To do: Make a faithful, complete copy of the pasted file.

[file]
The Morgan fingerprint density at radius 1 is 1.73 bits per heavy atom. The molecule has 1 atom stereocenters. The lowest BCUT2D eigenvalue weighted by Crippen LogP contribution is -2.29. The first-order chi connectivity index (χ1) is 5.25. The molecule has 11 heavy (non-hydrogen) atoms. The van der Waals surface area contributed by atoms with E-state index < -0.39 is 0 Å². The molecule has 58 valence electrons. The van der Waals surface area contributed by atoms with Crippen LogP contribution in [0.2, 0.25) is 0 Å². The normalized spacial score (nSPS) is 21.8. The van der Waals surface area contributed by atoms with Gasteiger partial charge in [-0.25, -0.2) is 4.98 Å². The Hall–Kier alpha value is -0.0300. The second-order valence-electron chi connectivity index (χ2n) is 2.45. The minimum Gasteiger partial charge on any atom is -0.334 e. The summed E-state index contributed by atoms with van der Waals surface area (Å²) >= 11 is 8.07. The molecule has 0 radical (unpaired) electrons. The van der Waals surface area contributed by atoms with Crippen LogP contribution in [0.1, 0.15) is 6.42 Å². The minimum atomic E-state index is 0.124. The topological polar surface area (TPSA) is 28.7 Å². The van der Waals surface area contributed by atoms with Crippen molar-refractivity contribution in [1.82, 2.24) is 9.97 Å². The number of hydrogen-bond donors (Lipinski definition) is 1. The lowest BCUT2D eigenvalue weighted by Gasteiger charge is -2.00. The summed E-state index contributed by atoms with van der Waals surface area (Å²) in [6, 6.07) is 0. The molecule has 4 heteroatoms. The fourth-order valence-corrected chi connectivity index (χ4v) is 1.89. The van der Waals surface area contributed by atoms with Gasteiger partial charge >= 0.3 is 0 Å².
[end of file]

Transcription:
The Morgan fingerprint density at radius 1 is 1.73 bits per heavy atom. The molecule has 1 atom stereocenters. The lowest BCUT2D eigenvalue weighted by Crippen LogP contribution is -2.29. The first-order chi connectivity index (χ1) is 5.25. The molecule has 11 heavy (non-hydrogen) atoms. The van der Waals surface area contributed by atoms with E-state index < -0.39 is 0 Å². The molecule has 58 valence electrons. The van der Waals surface area contributed by atoms with Crippen LogP contribution in [0.2, 0.25) is 0 Å². The normalized spacial score (nSPS) is 21.8. The van der Waals surface area contributed by atoms with Gasteiger partial charge in [-0.25, -0.2) is 4.98 Å². The Hall–Kier alpha value is -0.0300. The second-order valence-electron chi connectivity index (χ2n) is 2.45. The minimum Gasteiger partial charge on any atom is -0.334 e. The summed E-state index contributed by atoms with van der Waals surface area (Å²) >= 11 is 8.07. The molecule has 0 radical (unpaired) electrons. The van der Waals surface area contributed by atoms with Crippen LogP contribution in [0.1, 0.15) is 6.42 Å². The minimum atomic E-state index is 0.124. The topological polar surface area (TPSA) is 28.7 Å². The van der Waals surface area contributed by atoms with Crippen molar-refractivity contribution in [1.82, 2.24) is 9.97 Å². The number of hydrogen-bond donors (Lipinski definition) is 1. The lowest BCUT2D eigenvalue weighted by Gasteiger charge is -2.00. The summed E-state index contributed by atoms with van der Waals surface area (Å²) in [6, 6.07) is 0. The molecule has 4 heteroatoms. The fourth-order valence-corrected chi connectivity index (χ4v) is 1.89. The van der Waals surface area contributed by atoms with Gasteiger partial charge >= 0.3 is 0 Å².